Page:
Archive of Articles for June, 2009

Courting Republican Support... With A Tax Hike?

[ Posted Tuesday, June 16th, 2009 – 16:42 UTC ]

We have officially entered Cuckoo Bananas Land in the healthcare reform debate, it seems. Because that headline is correct -- some Democrats now think that the way to entice Republicans to vote for their healthcare bill is to raise people's taxes. Well, when I say "some Democrats," I should really use the more technically-correct "Senator Max Baucus." Because his plan doesn't even seem to have impressed many of his fellow Democrats so far.

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An Ad Script For Teddy Kennedy On Healthcare Reform

[ Posted Monday, June 15th, 2009 – 17:06 UTC ]

KENNEDY: "Hello. I'm Senator Edward Kennedy, and I'd like to talk to you about an issue I've been championing for 40 years in Washington: healthcare reform."

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Friday Talking Points [81] -- Where Are The Democrats On Healthcare Reform?!?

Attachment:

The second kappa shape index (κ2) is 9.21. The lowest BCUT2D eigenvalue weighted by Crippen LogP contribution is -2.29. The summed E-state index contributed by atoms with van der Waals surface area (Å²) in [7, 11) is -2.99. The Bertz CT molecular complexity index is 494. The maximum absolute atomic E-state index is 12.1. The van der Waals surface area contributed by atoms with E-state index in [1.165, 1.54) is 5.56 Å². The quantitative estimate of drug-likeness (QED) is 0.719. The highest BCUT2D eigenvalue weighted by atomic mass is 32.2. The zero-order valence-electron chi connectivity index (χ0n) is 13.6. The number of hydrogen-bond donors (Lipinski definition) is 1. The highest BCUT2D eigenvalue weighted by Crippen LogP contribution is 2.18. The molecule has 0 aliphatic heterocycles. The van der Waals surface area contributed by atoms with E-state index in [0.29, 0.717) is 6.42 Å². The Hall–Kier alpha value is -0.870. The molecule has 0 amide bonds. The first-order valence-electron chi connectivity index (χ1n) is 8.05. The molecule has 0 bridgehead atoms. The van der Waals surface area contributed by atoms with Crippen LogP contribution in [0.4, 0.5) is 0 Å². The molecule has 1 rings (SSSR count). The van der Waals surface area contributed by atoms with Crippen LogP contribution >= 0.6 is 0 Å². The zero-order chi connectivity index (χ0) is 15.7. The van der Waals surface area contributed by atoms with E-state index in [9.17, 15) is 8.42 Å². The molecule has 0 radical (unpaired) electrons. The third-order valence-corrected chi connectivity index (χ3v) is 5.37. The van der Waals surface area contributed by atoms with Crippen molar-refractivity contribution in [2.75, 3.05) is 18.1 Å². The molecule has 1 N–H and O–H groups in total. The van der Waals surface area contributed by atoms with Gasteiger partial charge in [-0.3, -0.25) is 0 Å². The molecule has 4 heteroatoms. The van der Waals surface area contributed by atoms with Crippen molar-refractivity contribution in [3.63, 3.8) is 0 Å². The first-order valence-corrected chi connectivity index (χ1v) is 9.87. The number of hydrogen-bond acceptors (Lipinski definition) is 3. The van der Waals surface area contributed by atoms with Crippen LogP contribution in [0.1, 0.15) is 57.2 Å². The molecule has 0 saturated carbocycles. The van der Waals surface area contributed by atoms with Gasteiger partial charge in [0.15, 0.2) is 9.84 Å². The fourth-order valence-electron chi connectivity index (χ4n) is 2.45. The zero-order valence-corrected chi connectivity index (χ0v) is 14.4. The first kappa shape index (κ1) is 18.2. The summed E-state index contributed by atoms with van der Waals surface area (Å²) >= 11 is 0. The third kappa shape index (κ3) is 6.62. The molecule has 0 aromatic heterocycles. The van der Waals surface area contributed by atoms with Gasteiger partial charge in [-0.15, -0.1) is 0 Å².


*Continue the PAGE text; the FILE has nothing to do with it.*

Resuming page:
[ Posted Friday, June 12th, 2009 – 17:20 UTC ]

To put it another way (that is less dependent upon how readers personally interpret italics), the first point is: "Where the heck are the Democrats in the public debate about healthcare reform? I haven't been hearing much from them on the news, or the talk shows. Who is leading the effort? Who is supporting the effort? WHERE are all the Democrats out there talking about it in public?"

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A Lost Opportunity On Digital Television And Campaign Finance Reform

[ Posted Thursday, June 11th, 2009 – 15:16 UTC ]

Tomorrow marks the end of analog television in the United States. All analog broadcasting signals will go permanently dark some time tomorrow (times vary by station). But while others are hailing the dawn of the digital television age, I have to say that this is the end of a long road which ultimately led nowhere. The opportunity lost was a big one, too -- nothing more than a complete and far-reaching reform of the way we conduct political campaigns in this country. This was a bipartisan failure, I should add -- Democrats and Republicans both bear the blame for caving to the media conglomerates' interests over the public interest.

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My Third Anniversary Blogging

[ Posted Wednesday, June 10th, 2009 – 18:47 UTC ]